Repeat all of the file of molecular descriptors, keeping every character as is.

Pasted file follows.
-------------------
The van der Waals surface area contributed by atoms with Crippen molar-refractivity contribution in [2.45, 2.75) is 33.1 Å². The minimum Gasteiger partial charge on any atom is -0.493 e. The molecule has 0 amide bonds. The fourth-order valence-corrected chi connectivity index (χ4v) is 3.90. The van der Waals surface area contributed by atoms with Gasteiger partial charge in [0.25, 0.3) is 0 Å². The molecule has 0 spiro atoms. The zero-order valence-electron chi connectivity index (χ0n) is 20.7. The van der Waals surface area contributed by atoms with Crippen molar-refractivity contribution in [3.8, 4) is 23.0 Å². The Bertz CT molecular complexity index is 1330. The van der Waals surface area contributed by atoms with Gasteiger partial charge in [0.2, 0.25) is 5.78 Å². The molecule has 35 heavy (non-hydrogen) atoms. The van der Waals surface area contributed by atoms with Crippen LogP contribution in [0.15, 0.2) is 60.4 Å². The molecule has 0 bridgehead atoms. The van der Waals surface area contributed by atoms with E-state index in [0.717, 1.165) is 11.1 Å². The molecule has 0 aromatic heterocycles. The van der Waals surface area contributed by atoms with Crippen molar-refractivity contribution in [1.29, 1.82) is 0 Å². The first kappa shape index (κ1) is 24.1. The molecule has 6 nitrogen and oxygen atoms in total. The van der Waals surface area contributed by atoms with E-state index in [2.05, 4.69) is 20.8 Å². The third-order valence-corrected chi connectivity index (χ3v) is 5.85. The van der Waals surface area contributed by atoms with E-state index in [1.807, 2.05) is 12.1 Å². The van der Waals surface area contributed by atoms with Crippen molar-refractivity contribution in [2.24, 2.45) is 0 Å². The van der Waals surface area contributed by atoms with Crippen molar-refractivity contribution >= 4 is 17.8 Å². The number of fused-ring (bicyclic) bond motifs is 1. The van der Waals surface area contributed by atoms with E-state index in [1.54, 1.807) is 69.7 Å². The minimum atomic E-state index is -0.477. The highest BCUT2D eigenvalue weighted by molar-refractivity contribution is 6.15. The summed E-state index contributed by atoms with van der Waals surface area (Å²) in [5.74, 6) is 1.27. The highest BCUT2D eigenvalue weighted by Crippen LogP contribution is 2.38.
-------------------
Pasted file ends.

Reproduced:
The van der Waals surface area contributed by atoms with Crippen molar-refractivity contribution in [2.45, 2.75) is 33.1 Å². The minimum Gasteiger partial charge on any atom is -0.493 e. The molecule has 0 amide bonds. The fourth-order valence-corrected chi connectivity index (χ4v) is 3.90. The van der Waals surface area contributed by atoms with Gasteiger partial charge in [0.25, 0.3) is 0 Å². The molecule has 0 spiro atoms. The zero-order valence-electron chi connectivity index (χ0n) is 20.7. The van der Waals surface area contributed by atoms with Crippen molar-refractivity contribution in [3.8, 4) is 23.0 Å². The Bertz CT molecular complexity index is 1330. The van der Waals surface area contributed by atoms with Gasteiger partial charge in [0.2, 0.25) is 5.78 Å². The molecule has 35 heavy (non-hydrogen) atoms. The van der Waals surface area contributed by atoms with Crippen LogP contribution in [0.15, 0.2) is 60.4 Å². The molecule has 0 bridgehead atoms. The van der Waals surface area contributed by atoms with E-state index in [0.717, 1.165) is 11.1 Å². The molecule has 0 aromatic heterocycles. The van der Waals surface area contributed by atoms with Crippen molar-refractivity contribution in [1.29, 1.82) is 0 Å². The first kappa shape index (κ1) is 24.1. The molecule has 6 nitrogen and oxygen atoms in total. The van der Waals surface area contributed by atoms with E-state index in [2.05, 4.69) is 20.8 Å². The third-order valence-corrected chi connectivity index (χ3v) is 5.85. The van der Waals surface area contributed by atoms with E-state index in [1.807, 2.05) is 12.1 Å². The van der Waals surface area contributed by atoms with Crippen molar-refractivity contribution in [2.24, 2.45) is 0 Å². The van der Waals surface area contributed by atoms with Crippen molar-refractivity contribution >= 4 is 17.8 Å². The number of fused-ring (bicyclic) bond motifs is 1. The van der Waals surface area contributed by atoms with E-state index in [1.54, 1.807) is 69.7 Å². The minimum atomic E-state index is -0.477. The highest BCUT2D eigenvalue weighted by molar-refractivity contribution is 6.15. The summed E-state index contributed by atoms with van der Waals surface area (Å²) in [5.74, 6) is 1.27. The highest BCUT2D eigenvalue weighted by Crippen LogP contribution is 2.38.